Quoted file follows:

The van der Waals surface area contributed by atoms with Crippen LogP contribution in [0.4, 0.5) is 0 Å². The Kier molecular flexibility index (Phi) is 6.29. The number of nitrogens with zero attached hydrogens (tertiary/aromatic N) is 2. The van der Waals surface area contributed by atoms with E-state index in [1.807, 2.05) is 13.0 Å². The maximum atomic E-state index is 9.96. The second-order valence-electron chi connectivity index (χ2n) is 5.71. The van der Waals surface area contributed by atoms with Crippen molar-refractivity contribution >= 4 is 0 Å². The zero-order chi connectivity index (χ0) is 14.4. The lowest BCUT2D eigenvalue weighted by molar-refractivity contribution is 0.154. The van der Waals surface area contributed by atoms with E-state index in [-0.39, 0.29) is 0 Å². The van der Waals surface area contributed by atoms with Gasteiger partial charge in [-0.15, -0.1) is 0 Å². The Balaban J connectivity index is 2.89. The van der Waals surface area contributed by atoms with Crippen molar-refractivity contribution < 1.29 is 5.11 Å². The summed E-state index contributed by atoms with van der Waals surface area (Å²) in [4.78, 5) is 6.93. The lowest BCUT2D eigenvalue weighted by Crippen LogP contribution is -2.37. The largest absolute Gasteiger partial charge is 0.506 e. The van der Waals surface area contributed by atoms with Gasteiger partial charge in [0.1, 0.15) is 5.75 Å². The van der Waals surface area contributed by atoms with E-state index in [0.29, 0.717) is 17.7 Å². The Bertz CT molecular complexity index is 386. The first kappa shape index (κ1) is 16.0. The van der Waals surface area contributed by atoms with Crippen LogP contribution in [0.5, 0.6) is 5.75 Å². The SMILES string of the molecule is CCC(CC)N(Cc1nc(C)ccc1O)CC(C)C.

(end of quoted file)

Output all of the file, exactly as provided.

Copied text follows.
The van der Waals surface area contributed by atoms with Crippen LogP contribution in [0.4, 0.5) is 0 Å². The Kier molecular flexibility index (Phi) is 6.29. The number of nitrogens with zero attached hydrogens (tertiary/aromatic N) is 2. The van der Waals surface area contributed by atoms with E-state index in [1.807, 2.05) is 13.0 Å². The maximum atomic E-state index is 9.96. The second-order valence-electron chi connectivity index (χ2n) is 5.71. The van der Waals surface area contributed by atoms with Crippen molar-refractivity contribution >= 4 is 0 Å². The zero-order chi connectivity index (χ0) is 14.4. The lowest BCUT2D eigenvalue weighted by molar-refractivity contribution is 0.154. The van der Waals surface area contributed by atoms with E-state index in [-0.39, 0.29) is 0 Å². The van der Waals surface area contributed by atoms with Gasteiger partial charge in [-0.15, -0.1) is 0 Å². The Balaban J connectivity index is 2.89. The van der Waals surface area contributed by atoms with Crippen molar-refractivity contribution < 1.29 is 5.11 Å². The summed E-state index contributed by atoms with van der Waals surface area (Å²) in [4.78, 5) is 6.93. The lowest BCUT2D eigenvalue weighted by Crippen LogP contribution is -2.37. The largest absolute Gasteiger partial charge is 0.506 e. The van der Waals surface area contributed by atoms with Gasteiger partial charge in [0.1, 0.15) is 5.75 Å². The van der Waals surface area contributed by atoms with E-state index in [0.29, 0.717) is 17.7 Å². The Bertz CT molecular complexity index is 386. The first kappa shape index (κ1) is 16.0. The van der Waals surface area contributed by atoms with Crippen LogP contribution in [0.5, 0.6) is 5.75 Å². The SMILES string of the molecule is CCC(CC)N(Cc1nc(C)ccc1O)CC(C)C.